I have organised the chapters in a geographical manner, following the intriguing path of Christian communism. After a careful reassessment of Kautsky’s identification of the tradition itself, I focus on the West Asian provenance of Christianity. This entails an examination of the nature of early Christian communism and the debates that swirl around this phenomenon, before engaging with its appropriation and transformation in a European context. By this time, my preferred approach should become clear, for I deal with the manifestations of Christian communism from different angles, whether a popular novel concerning the revolutionary currents during the Reformation, Calvin’s struggles over whether one should overthrow ungodly rulers, or the engagements with Luther by Marx and Engels. In the modern era, I engage with debates over whether Marxism is a ‘secularised’ form of ‘salvation history’, the Marxist-Christian dialogue and the intriguing efforts by a young Louis Althusser to develop a form of spiritual revolution. My love of finding unexamined corners of the tradition appears yet again with a chapter on the Australian Christian communist and priest, Farnham Maynard. This chapter provides the first step into other parts of the world, with studies of the consistent need for the Russian Bolsheviks to engage with new forms of Christian communism, its initial appearance in China with the Taiping Revolution in the nineteenth century, the development of a distinct Chinese tradition in the early twentieth century and then the unexpected but fascinating transformations on the Korean peninsula, with a focus on Kim Il Sung.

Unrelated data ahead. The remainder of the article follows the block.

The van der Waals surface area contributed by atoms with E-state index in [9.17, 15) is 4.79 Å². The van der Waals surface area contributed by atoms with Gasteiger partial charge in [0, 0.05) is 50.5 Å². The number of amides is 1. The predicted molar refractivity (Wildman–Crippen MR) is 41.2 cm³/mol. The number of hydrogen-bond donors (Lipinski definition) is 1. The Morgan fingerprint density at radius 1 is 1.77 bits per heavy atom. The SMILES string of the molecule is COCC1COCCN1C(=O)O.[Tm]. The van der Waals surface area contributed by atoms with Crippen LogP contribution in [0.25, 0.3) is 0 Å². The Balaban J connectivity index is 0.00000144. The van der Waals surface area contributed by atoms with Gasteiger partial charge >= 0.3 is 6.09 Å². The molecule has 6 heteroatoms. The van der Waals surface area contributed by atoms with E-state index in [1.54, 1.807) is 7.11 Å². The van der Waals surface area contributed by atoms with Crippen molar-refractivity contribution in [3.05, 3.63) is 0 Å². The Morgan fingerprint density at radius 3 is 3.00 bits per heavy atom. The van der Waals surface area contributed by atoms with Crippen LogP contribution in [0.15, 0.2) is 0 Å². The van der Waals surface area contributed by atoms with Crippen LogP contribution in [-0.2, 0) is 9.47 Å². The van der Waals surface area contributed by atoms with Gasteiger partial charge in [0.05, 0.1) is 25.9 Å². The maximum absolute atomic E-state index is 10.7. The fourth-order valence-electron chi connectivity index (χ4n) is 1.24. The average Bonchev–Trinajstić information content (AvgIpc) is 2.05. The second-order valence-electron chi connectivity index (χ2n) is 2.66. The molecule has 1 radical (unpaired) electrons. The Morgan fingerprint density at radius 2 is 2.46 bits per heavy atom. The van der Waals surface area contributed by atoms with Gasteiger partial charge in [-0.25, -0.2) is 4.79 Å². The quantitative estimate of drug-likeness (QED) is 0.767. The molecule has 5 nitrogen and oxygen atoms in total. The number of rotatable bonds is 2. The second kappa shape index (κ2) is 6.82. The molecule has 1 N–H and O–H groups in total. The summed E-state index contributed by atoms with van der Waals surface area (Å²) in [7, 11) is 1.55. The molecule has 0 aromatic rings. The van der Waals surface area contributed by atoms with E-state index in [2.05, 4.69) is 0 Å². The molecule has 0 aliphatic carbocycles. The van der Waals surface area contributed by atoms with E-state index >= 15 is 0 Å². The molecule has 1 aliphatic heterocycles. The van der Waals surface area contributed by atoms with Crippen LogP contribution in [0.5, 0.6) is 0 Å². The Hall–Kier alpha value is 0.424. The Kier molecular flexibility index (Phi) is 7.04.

A couple of major themes appear early in my analysis, so let me identity them here. The first is that Christian communism is predicated on profound criticisms of the state of the world, usually from a sense of radical divine transcendence. For some, the answer has been to establish alternative and inevitably small communities that seek to embody a different way of living out their belief and practice within the world. They may wish to provide alternative models, hoping that others will see the benefits and thereby gradually transform society as a whole. Or they may distance themselves from the world, desiring to be left in peace so as to develop their communities. For others, the answer has been revolutionary. The theologically inspired criticisms of the injustices and oppressions of the status quo have led them to the position that the only answer is a revolutionary overthrow. At times, we find that both of these elements – the communal and the revolutionary – come together, while at other times a peaceful community is forced to engage in revolutionary action in response to oppression from outside forces. The only path left to achieve their desired communism is to engage in revolutionary violence.